I think the problem was it WAS rather slow and the complex, elegant addressing modes and position independent code which made it such a great cpu to program in assembler were dying the death as compilers generally only used simpler modes. It was caught at the wrong moment in time really with the 68000 being developed on one hand and the shift over to RISC on the other.

                  I've often thought that an updated 32 bit with high clock speeds would have been interesting but past is past and I'd much rather have a multi-core modern cpu running at 3GHz even if much of the power seems to disappear somewhere these days.

                  (I do have a 6809 still running in a home-made Forth system but I guess I've not switched it on in years)

                  1. Crisp Silver badge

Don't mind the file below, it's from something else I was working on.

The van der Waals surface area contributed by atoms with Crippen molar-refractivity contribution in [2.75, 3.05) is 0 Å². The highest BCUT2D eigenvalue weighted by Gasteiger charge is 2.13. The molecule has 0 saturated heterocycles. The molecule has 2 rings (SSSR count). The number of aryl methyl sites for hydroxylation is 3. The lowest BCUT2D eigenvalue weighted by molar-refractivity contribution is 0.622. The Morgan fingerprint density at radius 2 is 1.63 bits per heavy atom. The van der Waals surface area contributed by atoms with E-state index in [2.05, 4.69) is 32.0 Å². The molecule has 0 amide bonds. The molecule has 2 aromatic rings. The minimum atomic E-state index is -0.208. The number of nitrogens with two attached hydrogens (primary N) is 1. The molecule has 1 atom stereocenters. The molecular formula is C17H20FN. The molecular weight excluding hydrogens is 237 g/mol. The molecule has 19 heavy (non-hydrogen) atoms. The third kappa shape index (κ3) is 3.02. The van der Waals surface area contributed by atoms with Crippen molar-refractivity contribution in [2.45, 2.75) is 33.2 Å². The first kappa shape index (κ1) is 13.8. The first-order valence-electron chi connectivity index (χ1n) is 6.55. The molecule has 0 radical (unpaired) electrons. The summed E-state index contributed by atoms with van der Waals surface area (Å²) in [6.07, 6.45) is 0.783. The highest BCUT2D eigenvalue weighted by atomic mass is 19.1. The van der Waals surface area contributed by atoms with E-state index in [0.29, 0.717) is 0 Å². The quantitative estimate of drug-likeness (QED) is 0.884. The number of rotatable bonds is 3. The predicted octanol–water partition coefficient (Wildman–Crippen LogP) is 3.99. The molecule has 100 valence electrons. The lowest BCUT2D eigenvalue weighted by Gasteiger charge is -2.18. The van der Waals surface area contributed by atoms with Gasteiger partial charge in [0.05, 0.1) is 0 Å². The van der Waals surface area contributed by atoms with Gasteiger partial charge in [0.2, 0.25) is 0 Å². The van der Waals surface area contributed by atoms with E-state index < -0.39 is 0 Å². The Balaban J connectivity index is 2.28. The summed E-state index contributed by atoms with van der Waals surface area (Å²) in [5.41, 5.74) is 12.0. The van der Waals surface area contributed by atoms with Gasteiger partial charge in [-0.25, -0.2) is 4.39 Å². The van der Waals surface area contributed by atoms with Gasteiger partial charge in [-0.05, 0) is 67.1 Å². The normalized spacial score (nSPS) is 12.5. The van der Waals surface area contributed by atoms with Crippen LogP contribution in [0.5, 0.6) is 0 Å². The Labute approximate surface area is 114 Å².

Re: Z-80

                    Who knew 8-bit processors would be such a hot button issue!?

                2. Jon Green
                  Pint

                  Re: Z-80

                  The 6809 was lovely to program (I still have several Dragon 32s somewhere, and I'd written my first OS kernel for a 6809), but it was still hampered by a rather limited register file compared with the Zilog Z80, which had already been on sale for a couple of years by the time the 6809 launched. This compromise was due to maintaining source compatibility with 1974's 6800. Compared to that processor, though, the 6809 was a breath of fresh air!

                  I don't think there ever was a "perfect" 8-bit processor - large register file, efficient execution, concise code, logical and consistent instruction set, clean memory map, and no significant bugs - from that era, but the Z80 (+variants) and the 6809 probably were the best of breed.

              2. Peter Simpson 1
                Childcatcher

                Re: Z-80

                Nowhere near as wonderful as the 68K!

                //no antique computing icon???

                1. Thorsten
                  Coat

                  Re: Z-80

                  "Nowhere near as wonderful as the 68K!

                  //no antique computing icon???"